Thursday, September 15, 2011

Strong insitutions help manage Norwegian fisheries

It has been a rainy but interesting few days in Bergen. After arriving early Monday morning, our group, composed of Katherine Bostick (WWF), Michelle Cho (New England Aquarium), Thor Lassen (Ocean Trust) and our host Børge Grønbech (Norwegian Seafood Export Council) and Carolyn Knott (Food Group) headed off to meet with Norwegian Ministry of Fisheries and Coastal Affairs and Directorate of Fisheries to learn about regulations governing the management of Norwegian fisheries and aquaculture operations. Followed on Tuesday by visits with WWF Norway, Institute of Marine Research and Cermaq, which operates EWOS (an aquaculture feed company) and also has salmon farming activities. The time in Bergen wrapped up on Wednesday with a tour by Lerøy Seafood Group (salmon farm operation).

Reports from the IMR
Seafood is an important commodity for Norway's economy, accounting for 6-7% of exports, by value. Significant quantities of Norway's seafood are export as domestic supply far outstrips the demand. While wild-caught fisheries produce significantly more quantity, the aquaculture industry accounts for close to 2/3 of the value of overall seafood production, driven in part by high prices for farmed salmon in recent years.
Strong institutions and management, along with active participation from the industry help to support sustainable seafood production in Norway, though some species still have low populations and face challenges. The Institute of Marine Research (IMR) is one such institution. IMR has been in operation for over 110 years, working to provide the latest science on Norwegian fisheries, which in turn drives policy. IMR is about 50% financially supported by the ministry.

A few of the management measures include:
·       Mandatory fallowing period for all aquaculture sites after every production cycle.
·       Mandatory third-party tests on the seafloor below fish farming sites to determine the level of environmental impact on benthic communities. Sites that are found to have a high impact must have longer fallowing periods and potentially reduce stocking densities in future production cycles.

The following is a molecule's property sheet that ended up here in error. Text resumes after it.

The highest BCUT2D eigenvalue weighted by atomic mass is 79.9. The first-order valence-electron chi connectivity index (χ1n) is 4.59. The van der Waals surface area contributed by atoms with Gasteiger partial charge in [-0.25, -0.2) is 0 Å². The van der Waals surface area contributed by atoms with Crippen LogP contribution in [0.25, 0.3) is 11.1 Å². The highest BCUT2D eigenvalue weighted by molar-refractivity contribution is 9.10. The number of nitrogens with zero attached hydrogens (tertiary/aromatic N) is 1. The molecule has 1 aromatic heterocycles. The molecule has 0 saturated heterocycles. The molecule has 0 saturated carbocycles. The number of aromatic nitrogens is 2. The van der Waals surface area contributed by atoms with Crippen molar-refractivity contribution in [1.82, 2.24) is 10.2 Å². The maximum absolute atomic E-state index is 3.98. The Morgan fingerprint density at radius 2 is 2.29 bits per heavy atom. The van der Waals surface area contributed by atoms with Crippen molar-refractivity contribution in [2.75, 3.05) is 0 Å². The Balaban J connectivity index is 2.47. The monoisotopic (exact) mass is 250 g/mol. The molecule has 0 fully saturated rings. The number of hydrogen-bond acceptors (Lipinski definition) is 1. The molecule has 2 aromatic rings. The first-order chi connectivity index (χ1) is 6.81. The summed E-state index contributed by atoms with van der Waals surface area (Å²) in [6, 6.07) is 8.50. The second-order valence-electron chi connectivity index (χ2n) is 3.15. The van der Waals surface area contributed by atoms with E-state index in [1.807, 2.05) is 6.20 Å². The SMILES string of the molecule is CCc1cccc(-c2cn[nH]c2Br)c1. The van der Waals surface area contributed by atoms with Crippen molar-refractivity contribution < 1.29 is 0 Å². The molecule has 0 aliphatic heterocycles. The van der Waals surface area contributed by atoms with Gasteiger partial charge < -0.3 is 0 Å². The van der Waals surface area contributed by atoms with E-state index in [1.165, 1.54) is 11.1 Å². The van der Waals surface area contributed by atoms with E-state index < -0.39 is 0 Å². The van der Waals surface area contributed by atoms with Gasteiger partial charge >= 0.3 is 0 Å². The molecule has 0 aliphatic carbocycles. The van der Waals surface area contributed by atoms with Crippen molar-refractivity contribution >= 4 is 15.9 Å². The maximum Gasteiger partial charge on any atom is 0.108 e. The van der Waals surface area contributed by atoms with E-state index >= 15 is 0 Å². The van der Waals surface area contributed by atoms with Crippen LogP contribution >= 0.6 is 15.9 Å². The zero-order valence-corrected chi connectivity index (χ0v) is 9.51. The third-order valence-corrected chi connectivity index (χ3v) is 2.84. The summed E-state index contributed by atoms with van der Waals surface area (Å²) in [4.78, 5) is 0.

·       Mandatory landing of all catches, including bycatch species. There is a strong desire to utilize all fish, which is caught; discarding fish at sea is illegal.
·       Licenses are required for all fish farming activities. No new licenses have been issued in the past two yeas.
·       Ban on aquaculture of non-native species.
·       The national government is working with local communities to develop coastal plans

Overall, the level of transparency has impressed me. There are significant investments in research on fisheries and aquaculture (commercial species are prioritized) and much of the data companies report are publicly available.  The government and industry members we were able to meet with have been forthcoming about the work they have done to improve management and sustainability and also about some of the challenges they still face. There also appears to be a high-level of cooperation between the government, industry and NGOs. Though some of the measures are clearly working, Norway has the largest number of MSC certified fisheries in the world and was recently ranked first in the world for compliance with the FAO code of conduct for fisheries.

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